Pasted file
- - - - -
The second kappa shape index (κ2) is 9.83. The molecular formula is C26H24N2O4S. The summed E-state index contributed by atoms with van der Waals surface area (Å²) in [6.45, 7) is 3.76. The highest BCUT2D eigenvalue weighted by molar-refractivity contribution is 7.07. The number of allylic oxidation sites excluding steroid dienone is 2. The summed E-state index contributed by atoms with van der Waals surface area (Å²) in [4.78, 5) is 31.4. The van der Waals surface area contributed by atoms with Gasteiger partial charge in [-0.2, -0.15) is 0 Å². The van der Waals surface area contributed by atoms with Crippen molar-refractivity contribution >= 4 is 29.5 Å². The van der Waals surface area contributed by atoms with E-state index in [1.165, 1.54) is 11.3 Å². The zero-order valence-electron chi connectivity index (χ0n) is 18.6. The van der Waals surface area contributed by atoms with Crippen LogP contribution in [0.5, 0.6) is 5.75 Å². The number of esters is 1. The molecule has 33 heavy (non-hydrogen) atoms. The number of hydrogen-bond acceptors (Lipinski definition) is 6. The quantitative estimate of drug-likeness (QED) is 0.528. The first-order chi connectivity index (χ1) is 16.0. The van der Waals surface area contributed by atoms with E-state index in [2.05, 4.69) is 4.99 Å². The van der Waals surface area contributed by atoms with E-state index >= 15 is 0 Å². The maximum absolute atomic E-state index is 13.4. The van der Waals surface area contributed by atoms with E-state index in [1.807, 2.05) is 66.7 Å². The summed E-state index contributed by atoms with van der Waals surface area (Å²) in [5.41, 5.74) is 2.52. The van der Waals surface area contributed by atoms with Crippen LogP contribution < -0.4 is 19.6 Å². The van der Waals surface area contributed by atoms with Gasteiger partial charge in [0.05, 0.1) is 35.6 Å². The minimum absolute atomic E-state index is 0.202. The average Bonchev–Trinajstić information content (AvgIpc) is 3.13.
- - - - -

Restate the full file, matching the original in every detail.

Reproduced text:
The second kappa shape index (κ2) is 9.83. The molecular formula is C26H24N2O4S. The summed E-state index contributed by atoms with van der Waals surface area (Å²) in [6.45, 7) is 3.76. The highest BCUT2D eigenvalue weighted by molar-refractivity contribution is 7.07. The number of allylic oxidation sites excluding steroid dienone is 2. The summed E-state index contributed by atoms with van der Waals surface area (Å²) in [4.78, 5) is 31.4. The van der Waals surface area contributed by atoms with Gasteiger partial charge in [-0.2, -0.15) is 0 Å². The van der Waals surface area contributed by atoms with Crippen molar-refractivity contribution >= 4 is 29.5 Å². The van der Waals surface area contributed by atoms with E-state index in [1.165, 1.54) is 11.3 Å². The zero-order valence-electron chi connectivity index (χ0n) is 18.6. The van der Waals surface area contributed by atoms with Crippen LogP contribution in [0.5, 0.6) is 5.75 Å². The number of esters is 1. The molecule has 33 heavy (non-hydrogen) atoms. The number of hydrogen-bond acceptors (Lipinski definition) is 6. The quantitative estimate of drug-likeness (QED) is 0.528. The first-order chi connectivity index (χ1) is 16.0. The van der Waals surface area contributed by atoms with E-state index in [2.05, 4.69) is 4.99 Å². The van der Waals surface area contributed by atoms with E-state index >= 15 is 0 Å². The maximum absolute atomic E-state index is 13.4. The van der Waals surface area contributed by atoms with E-state index in [1.807, 2.05) is 66.7 Å². The summed E-state index contributed by atoms with van der Waals surface area (Å²) in [5.41, 5.74) is 2.52. The van der Waals surface area contributed by atoms with Crippen LogP contribution < -0.4 is 19.6 Å². The van der Waals surface area contributed by atoms with Gasteiger partial charge in [0.05, 0.1) is 35.6 Å². The minimum absolute atomic E-state index is 0.202. The average Bonchev–Trinajstić information content (AvgIpc) is 3.13.